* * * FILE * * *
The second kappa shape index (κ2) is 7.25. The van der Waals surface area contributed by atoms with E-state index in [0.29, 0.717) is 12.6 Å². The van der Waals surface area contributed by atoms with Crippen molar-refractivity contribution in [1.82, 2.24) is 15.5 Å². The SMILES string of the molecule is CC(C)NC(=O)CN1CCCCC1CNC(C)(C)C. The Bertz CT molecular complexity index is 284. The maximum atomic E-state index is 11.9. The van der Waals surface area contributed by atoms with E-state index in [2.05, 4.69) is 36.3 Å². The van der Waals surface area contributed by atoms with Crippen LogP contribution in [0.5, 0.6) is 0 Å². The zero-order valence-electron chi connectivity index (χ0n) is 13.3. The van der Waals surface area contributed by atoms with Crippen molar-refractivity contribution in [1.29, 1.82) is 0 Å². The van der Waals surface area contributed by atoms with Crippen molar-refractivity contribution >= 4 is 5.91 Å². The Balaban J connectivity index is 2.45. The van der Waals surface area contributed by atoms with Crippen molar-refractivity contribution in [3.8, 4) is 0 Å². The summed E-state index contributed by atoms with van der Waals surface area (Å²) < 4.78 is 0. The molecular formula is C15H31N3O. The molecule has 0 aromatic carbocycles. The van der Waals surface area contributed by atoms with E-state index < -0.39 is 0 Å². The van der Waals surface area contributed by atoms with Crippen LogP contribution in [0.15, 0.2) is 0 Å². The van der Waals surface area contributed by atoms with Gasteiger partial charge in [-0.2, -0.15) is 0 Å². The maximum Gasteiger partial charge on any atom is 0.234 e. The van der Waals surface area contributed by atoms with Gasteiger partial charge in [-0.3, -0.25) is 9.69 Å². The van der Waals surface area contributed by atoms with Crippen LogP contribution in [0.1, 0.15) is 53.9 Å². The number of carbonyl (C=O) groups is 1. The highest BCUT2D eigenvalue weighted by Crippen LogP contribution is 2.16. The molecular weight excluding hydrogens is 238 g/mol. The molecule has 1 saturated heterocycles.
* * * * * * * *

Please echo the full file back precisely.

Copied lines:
The second kappa shape index (κ2) is 7.25. The van der Waals surface area contributed by atoms with E-state index in [0.29, 0.717) is 12.6 Å². The van der Waals surface area contributed by atoms with Crippen molar-refractivity contribution in [1.82, 2.24) is 15.5 Å². The SMILES string of the molecule is CC(C)NC(=O)CN1CCCCC1CNC(C)(C)C. The Bertz CT molecular complexity index is 284. The maximum atomic E-state index is 11.9. The van der Waals surface area contributed by atoms with E-state index in [2.05, 4.69) is 36.3 Å². The van der Waals surface area contributed by atoms with Crippen LogP contribution in [0.5, 0.6) is 0 Å². The zero-order valence-electron chi connectivity index (χ0n) is 13.3. The van der Waals surface area contributed by atoms with Crippen molar-refractivity contribution in [1.29, 1.82) is 0 Å². The van der Waals surface area contributed by atoms with Crippen molar-refractivity contribution >= 4 is 5.91 Å². The Balaban J connectivity index is 2.45. The van der Waals surface area contributed by atoms with Crippen molar-refractivity contribution in [3.8, 4) is 0 Å². The summed E-state index contributed by atoms with van der Waals surface area (Å²) < 4.78 is 0. The molecular formula is C15H31N3O. The molecule has 0 aromatic carbocycles. The van der Waals surface area contributed by atoms with E-state index < -0.39 is 0 Å². The van der Waals surface area contributed by atoms with Crippen LogP contribution in [0.15, 0.2) is 0 Å². The van der Waals surface area contributed by atoms with Gasteiger partial charge in [-0.2, -0.15) is 0 Å². The maximum Gasteiger partial charge on any atom is 0.234 e. The van der Waals surface area contributed by atoms with Gasteiger partial charge in [-0.3, -0.25) is 9.69 Å². The van der Waals surface area contributed by atoms with Crippen LogP contribution in [0.1, 0.15) is 53.9 Å². The number of carbonyl (C=O) groups is 1. The highest BCUT2D eigenvalue weighted by Crippen LogP contribution is 2.16. The molecular weight excluding hydrogens is 238 g/mol. The molecule has 1 saturated heterocycles.